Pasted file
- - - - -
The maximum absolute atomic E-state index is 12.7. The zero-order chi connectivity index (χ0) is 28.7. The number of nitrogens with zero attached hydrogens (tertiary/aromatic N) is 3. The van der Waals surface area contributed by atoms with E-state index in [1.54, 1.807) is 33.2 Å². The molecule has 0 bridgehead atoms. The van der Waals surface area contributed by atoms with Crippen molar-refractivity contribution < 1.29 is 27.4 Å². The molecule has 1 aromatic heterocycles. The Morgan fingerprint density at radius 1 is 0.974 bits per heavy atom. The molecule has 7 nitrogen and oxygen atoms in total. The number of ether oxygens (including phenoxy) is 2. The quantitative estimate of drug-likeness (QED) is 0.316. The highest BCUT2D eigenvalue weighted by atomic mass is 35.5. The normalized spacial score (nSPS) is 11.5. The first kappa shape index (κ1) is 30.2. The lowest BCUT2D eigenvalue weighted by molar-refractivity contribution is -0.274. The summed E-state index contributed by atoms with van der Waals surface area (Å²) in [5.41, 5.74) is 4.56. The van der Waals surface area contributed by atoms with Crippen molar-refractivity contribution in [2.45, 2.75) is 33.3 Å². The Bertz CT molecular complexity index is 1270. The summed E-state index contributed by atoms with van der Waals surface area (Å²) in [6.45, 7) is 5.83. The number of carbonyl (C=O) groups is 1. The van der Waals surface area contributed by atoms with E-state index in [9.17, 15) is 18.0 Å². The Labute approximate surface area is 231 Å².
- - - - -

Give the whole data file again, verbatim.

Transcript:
The maximum absolute atomic E-state index is 12.7. The zero-order chi connectivity index (χ0) is 28.7. The number of nitrogens with zero attached hydrogens (tertiary/aromatic N) is 3. The van der Waals surface area contributed by atoms with E-state index in [1.54, 1.807) is 33.2 Å². The molecule has 0 bridgehead atoms. The van der Waals surface area contributed by atoms with Crippen molar-refractivity contribution < 1.29 is 27.4 Å². The molecule has 1 aromatic heterocycles. The Morgan fingerprint density at radius 1 is 0.974 bits per heavy atom. The molecule has 7 nitrogen and oxygen atoms in total. The number of ether oxygens (including phenoxy) is 2. The quantitative estimate of drug-likeness (QED) is 0.316. The highest BCUT2D eigenvalue weighted by atomic mass is 35.5. The normalized spacial score (nSPS) is 11.5. The first kappa shape index (κ1) is 30.2. The lowest BCUT2D eigenvalue weighted by molar-refractivity contribution is -0.274. The summed E-state index contributed by atoms with van der Waals surface area (Å²) in [5.41, 5.74) is 4.56. The van der Waals surface area contributed by atoms with Crippen molar-refractivity contribution in [2.45, 2.75) is 33.3 Å². The Bertz CT molecular complexity index is 1270. The summed E-state index contributed by atoms with van der Waals surface area (Å²) in [6.45, 7) is 5.83. The number of carbonyl (C=O) groups is 1. The van der Waals surface area contributed by atoms with E-state index in [9.17, 15) is 18.0 Å². The Labute approximate surface area is 231 Å².